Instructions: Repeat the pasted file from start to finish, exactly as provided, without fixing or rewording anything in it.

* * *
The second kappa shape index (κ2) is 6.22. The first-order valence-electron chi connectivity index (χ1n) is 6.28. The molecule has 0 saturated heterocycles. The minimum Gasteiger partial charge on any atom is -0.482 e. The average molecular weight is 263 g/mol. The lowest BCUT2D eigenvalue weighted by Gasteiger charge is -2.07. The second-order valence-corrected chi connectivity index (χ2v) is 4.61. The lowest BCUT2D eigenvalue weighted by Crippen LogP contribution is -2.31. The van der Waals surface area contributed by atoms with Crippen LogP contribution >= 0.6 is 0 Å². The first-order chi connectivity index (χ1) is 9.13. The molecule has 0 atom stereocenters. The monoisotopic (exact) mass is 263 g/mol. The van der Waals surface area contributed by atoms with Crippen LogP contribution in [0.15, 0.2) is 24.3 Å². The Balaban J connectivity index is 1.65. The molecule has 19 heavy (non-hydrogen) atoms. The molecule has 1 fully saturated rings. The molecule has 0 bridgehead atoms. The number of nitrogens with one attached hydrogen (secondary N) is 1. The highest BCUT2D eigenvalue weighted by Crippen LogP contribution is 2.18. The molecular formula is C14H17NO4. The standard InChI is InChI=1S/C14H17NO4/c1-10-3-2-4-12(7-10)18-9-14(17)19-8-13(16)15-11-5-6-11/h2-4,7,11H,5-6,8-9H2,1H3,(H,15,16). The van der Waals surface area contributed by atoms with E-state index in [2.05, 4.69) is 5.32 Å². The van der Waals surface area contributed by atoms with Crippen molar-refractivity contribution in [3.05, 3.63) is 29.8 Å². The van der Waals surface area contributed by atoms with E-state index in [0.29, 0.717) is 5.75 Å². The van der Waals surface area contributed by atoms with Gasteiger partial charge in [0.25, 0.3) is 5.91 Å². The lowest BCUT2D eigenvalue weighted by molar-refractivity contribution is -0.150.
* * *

The second kappa shape index (κ2) is 6.22. The first-order valence-electron chi connectivity index (χ1n) is 6.28. The molecule has 0 saturated heterocycles. The minimum Gasteiger partial charge on any atom is -0.482 e. The average molecular weight is 263 g/mol. The lowest BCUT2D eigenvalue weighted by Gasteiger charge is -2.07. The second-order valence-corrected chi connectivity index (χ2v) is 4.61. The lowest BCUT2D eigenvalue weighted by Crippen LogP contribution is -2.31. The van der Waals surface area contributed by atoms with Crippen LogP contribution >= 0.6 is 0 Å². The first-order chi connectivity index (χ1) is 9.13. The molecule has 0 atom stereocenters. The monoisotopic (exact) mass is 263 g/mol. The van der Waals surface area contributed by atoms with Crippen LogP contribution in [0.15, 0.2) is 24.3 Å². The Balaban J connectivity index is 1.65. The molecule has 19 heavy (non-hydrogen) atoms. The molecule has 1 fully saturated rings. The molecule has 0 bridgehead atoms. The number of nitrogens with one attached hydrogen (secondary N) is 1. The highest BCUT2D eigenvalue weighted by Crippen LogP contribution is 2.18. The molecular formula is C14H17NO4. The standard InChI is InChI=1S/C14H17NO4/c1-10-3-2-4-12(7-10)18-9-14(17)19-8-13(16)15-11-5-6-11/h2-4,7,11H,5-6,8-9H2,1H3,(H,15,16). The van der Waals surface area contributed by atoms with E-state index in [2.05, 4.69) is 5.32 Å². The van der Waals surface area contributed by atoms with Crippen molar-refractivity contribution in [3.05, 3.63) is 29.8 Å². The van der Waals surface area contributed by atoms with E-state index in [0.29, 0.717) is 5.75 Å². The van der Waals surface area contributed by atoms with Gasteiger partial charge in [0.25, 0.3) is 5.91 Å². The lowest BCUT2D eigenvalue weighted by molar-refractivity contribution is -0.150.